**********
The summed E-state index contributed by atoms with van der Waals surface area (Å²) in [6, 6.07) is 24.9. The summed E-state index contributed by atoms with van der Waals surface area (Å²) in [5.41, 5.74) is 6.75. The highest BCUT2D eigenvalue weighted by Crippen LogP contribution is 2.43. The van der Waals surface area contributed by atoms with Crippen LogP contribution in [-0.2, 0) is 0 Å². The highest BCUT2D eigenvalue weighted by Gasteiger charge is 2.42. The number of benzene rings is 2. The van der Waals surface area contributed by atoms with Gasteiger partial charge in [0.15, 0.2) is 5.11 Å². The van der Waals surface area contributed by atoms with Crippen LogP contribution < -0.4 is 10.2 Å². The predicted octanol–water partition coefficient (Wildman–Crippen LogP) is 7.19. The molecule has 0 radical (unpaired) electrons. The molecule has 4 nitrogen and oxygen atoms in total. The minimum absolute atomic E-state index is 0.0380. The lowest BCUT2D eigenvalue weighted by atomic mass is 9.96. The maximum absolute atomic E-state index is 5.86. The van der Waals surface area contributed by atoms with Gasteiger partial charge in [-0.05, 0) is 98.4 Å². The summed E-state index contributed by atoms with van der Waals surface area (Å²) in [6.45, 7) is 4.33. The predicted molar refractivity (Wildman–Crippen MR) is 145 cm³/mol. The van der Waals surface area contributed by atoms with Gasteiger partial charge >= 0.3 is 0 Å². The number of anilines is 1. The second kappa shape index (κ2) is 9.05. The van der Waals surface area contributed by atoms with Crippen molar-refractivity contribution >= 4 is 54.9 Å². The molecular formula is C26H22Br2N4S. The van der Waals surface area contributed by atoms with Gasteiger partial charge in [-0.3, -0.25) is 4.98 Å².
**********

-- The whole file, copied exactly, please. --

The summed E-state index contributed by atoms with van der Waals surface area (Å²) in [6, 6.07) is 24.9. The summed E-state index contributed by atoms with van der Waals surface area (Å²) in [5.41, 5.74) is 6.75. The highest BCUT2D eigenvalue weighted by Crippen LogP contribution is 2.43. The van der Waals surface area contributed by atoms with Crippen LogP contribution in [-0.2, 0) is 0 Å². The highest BCUT2D eigenvalue weighted by Gasteiger charge is 2.42. The number of benzene rings is 2. The van der Waals surface area contributed by atoms with Gasteiger partial charge in [0.15, 0.2) is 5.11 Å². The van der Waals surface area contributed by atoms with Crippen LogP contribution < -0.4 is 10.2 Å². The predicted octanol–water partition coefficient (Wildman–Crippen LogP) is 7.19. The molecule has 0 radical (unpaired) electrons. The molecule has 4 nitrogen and oxygen atoms in total. The minimum absolute atomic E-state index is 0.0380. The lowest BCUT2D eigenvalue weighted by atomic mass is 9.96. The maximum absolute atomic E-state index is 5.86. The van der Waals surface area contributed by atoms with Gasteiger partial charge in [-0.05, 0) is 98.4 Å². The summed E-state index contributed by atoms with van der Waals surface area (Å²) in [6.45, 7) is 4.33. The predicted molar refractivity (Wildman–Crippen MR) is 145 cm³/mol. The van der Waals surface area contributed by atoms with Gasteiger partial charge >= 0.3 is 0 Å². The number of anilines is 1. The second kappa shape index (κ2) is 9.05. The van der Waals surface area contributed by atoms with Crippen molar-refractivity contribution >= 4 is 54.9 Å². The molecular formula is C26H22Br2N4S. The van der Waals surface area contributed by atoms with Gasteiger partial charge in [-0.3, -0.25) is 4.98 Å².